There are several ways to remove moss from pavers and other surfaces, including both natural and not-so-natural options. Here are eight moss removal tricks you can use to keep your paving stones looking beautiful. As an added bonus, these tips for getting rid of moss can also be used on rocks, concrete and bricks.

Here are 8 tips to get rid of moss…

Remove Moss Tip #1: Sunlight

The easiest, least expensive and most natural way to get rid of moss is to expose it to sunlight. Move cars and patio furniture, prune nearby trees and shrubs, and let the sunshine in to directly shine on the mold. Moss does not grow in sun-soaked, dry areas, so this may be the only solution you need.

Remove Moss Tip #2: Repair Leaks and Adjust Irrigation

If your moss is caused by a leaky faucet, broken pipe or errant sprinkler heads, make the necessary repairs and adjustments to stop the collection of moisture in the area. This will also put you back in line with San Diego’s and California’s mandatory restrictions for water use, which include immediately repairing leaks and avoiding runoff.

Remove Moss Tip #3: Boiling Water

Much like weeds growing in driveway cracks, the moss on your paving stone walkway or patio can be tamed by pouring boiling water over it. This is another natural option that will have little to no effect on desirable plants nearby. You will likely need to follow up the boiling water bath with a good scrub with a deck brush or a stiff broom.

Remove Moss Tip #4: Vinegar

Vinegar is a popular choice for naturally getting rid of unwanted weeds and an also be used to kill moss. When using this natural option, you may find that you need to treat the area multiple times to achieve the desired result. You may also find that vinegar is just not strong enough to fix your moss issue, but it is a good option to try before moving to chemical-based solutions.

To treat your moss with vinegar, mix equal parts vinegar and water in a spray bottle. Saturate the area well, while being careful to not get the vinegar on the leaves of desirable plants near the treatment area. Allow the mixture to work into the paving stones and joints for at least 15 minutes, and then use a deck brush or stiff push broom to scrub the area. You can follow this with hosing the area down with water, if needed.

Remove Moss Tip #5: Power Washing

Another natural option is to use a power washer to get rid of paving stone moss. This method may or not be effective in ridding you of your moss problem and uses a lot of water, so this should not be the first option you try. If you do opt for power washing, you may need to replace joint sand between your pavers if it is washed away in the process. Cleaning and sealing your pavers is a great way to remove moss and restore the original appearance of your paving stones.

Remove Moss Tip #6: Baking Soda

Baking soda is another natural option that is good to try before moving to chemical means, but may or may not be effective enough on its own. This partly depends on how serious your moss issue is at the time of treatment.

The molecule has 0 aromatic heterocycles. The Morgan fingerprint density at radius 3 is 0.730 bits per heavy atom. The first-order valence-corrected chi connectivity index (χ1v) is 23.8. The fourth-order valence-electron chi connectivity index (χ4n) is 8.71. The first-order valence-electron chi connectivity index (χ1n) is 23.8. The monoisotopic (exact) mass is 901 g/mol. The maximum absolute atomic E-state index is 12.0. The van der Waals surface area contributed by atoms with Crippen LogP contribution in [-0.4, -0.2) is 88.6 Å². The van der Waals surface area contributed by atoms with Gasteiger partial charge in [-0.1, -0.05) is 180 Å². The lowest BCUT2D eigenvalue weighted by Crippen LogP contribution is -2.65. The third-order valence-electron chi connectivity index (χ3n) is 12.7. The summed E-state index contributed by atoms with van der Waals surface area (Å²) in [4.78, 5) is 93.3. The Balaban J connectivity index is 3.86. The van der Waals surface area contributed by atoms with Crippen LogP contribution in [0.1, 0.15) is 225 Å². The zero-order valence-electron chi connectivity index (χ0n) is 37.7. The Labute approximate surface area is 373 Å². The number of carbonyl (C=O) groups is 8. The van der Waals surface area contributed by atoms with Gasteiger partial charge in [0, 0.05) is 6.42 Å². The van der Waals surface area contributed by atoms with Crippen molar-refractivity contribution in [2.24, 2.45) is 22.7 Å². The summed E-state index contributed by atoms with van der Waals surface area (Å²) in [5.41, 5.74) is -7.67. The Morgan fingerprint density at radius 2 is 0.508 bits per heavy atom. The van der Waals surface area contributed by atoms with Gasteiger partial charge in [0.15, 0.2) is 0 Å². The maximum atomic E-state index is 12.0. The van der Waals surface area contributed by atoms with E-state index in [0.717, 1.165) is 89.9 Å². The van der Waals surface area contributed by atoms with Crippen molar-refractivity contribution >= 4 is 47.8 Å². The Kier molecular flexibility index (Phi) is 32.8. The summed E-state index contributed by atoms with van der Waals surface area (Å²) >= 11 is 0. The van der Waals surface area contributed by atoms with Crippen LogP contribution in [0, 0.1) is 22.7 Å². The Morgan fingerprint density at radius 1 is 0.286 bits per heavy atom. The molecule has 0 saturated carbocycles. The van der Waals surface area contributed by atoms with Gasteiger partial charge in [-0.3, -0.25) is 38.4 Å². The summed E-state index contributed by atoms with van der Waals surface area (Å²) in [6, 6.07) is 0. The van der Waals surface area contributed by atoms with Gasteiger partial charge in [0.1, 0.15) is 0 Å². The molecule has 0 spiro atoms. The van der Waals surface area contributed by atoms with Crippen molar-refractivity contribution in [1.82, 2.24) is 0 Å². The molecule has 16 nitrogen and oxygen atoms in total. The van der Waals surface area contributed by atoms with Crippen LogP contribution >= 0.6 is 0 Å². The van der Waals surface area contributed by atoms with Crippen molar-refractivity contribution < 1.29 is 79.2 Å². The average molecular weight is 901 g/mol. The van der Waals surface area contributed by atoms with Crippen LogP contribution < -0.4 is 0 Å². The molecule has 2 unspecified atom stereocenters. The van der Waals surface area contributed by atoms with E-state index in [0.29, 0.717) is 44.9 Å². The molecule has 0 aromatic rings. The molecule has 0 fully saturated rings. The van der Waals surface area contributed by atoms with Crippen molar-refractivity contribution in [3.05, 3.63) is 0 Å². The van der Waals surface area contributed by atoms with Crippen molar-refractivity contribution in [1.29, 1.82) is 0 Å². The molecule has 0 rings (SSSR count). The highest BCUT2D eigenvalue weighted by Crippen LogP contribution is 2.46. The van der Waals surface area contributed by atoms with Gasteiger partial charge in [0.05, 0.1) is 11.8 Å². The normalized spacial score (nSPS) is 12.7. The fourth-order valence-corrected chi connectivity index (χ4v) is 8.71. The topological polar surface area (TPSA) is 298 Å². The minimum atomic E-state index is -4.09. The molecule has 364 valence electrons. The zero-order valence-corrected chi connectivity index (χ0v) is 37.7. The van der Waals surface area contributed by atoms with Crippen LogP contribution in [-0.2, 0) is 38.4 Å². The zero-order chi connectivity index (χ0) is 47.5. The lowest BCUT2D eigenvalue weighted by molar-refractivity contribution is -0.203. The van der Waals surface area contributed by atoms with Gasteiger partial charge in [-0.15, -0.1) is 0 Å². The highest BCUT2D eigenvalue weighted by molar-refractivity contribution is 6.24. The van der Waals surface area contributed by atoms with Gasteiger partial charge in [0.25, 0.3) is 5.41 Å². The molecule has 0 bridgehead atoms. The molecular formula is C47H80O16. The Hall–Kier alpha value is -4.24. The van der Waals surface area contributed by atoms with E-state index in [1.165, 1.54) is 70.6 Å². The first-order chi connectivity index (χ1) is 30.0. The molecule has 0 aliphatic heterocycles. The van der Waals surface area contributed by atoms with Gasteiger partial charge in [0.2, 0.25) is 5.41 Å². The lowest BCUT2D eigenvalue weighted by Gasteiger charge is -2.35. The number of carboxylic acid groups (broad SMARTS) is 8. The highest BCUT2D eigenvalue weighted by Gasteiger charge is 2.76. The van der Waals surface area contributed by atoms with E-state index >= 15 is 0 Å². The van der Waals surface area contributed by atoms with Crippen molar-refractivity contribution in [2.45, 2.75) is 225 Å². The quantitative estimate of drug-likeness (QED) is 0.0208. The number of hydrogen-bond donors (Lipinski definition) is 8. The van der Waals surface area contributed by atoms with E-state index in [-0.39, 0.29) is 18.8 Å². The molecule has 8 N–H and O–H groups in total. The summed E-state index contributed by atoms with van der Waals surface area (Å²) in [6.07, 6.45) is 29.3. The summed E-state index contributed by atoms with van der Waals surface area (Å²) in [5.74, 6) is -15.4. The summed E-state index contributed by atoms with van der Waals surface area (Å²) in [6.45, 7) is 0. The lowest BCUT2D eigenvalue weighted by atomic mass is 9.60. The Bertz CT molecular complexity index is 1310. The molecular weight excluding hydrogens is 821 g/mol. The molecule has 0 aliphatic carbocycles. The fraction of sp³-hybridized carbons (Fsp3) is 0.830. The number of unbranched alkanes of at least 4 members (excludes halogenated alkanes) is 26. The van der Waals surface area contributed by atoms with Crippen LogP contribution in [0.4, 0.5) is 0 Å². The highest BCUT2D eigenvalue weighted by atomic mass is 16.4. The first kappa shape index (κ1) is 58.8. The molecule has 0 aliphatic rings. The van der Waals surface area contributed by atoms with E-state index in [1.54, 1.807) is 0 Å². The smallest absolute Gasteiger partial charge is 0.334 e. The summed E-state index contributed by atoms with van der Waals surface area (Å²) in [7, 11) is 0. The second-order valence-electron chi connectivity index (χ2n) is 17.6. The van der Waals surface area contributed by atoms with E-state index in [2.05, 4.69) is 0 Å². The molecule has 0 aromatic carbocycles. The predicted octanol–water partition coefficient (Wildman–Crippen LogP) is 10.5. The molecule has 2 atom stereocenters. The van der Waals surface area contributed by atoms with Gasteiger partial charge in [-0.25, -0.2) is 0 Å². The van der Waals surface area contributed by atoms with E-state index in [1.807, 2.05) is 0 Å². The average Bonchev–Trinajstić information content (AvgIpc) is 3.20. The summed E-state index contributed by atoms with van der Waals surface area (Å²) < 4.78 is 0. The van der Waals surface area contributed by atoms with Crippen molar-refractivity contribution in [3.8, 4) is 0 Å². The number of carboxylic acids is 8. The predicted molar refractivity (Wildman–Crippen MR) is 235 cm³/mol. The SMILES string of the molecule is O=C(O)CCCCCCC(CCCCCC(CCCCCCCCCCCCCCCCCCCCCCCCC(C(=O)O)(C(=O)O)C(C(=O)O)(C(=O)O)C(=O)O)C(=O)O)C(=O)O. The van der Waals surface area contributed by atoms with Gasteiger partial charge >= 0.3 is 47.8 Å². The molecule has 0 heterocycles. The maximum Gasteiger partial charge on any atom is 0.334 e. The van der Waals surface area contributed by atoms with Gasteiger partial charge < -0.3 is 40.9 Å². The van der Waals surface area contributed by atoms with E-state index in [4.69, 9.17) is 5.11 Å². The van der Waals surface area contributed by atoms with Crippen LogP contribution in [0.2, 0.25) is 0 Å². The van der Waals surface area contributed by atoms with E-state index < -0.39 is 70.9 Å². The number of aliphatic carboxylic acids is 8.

To use baking soda to remove the moss from your paving stone driveway, walkway or patio, sprinkle it generously over the moss. Leave it overnight, and then use a push broom or deck brush to first remove the baking soda, and then to scrub the area to remove the moss.

Remove Moss Tip #7: Bleach

As we move away from natural options and into stronger solutions, bleach is one that you can try. If you choose to use bleach to remove moss, be sure to keep children and pets away from the treatment area during and immediately after you treat it. You will also want to be careful not to get bleach on desirable plants and to be very careful when rinsing the area to avoid bleach running off into other areas.

It is best to scrub the area with a deck brush or stiff broom before applying your bleach solution. You can then mix equal parts bleach and water in a spray bottle or larger sprayer and treat the area. Leave the bleach solution on the area for at least 15 minutes, and then scrub the area again and rinse with water. Whether you use the bleach from your laundry room or a moss-killing bleach you can buy at your local home improvement store or garden center, be sure to wear protective eyewear and gloves when working with bleach.

Remove Moss Tip #8: Commercial Moss Killers

When all else fails, it may be time to bring out the bigger guns, which, in this case, are commercial moss killers specifically designed to get rid of moss. There are many options available, including some that are known carcinogens and respiratory irritants. According to Alternatives: A Washington Toxics Coalition Fact Sheet published by the Washington Toxics Coalition, here are a few of the least-toxic, commercial moss killers available:

  • Safer Moss & Algae Killer and Surface Cleaner II
  • Bayer Advanced 2-in-1 Moss & Algae Killer
  • Worry Free Moss & Algae Control
  • St. Gabriel Laboratories Moss Killer

Install-It-Direct Can Help

If you have questions or need additional tips for keeping your paving stones moss free, give us a call. You can also join our mailing list to receive landscaping ideas, yard care guides, outdoor entertaining tips and more.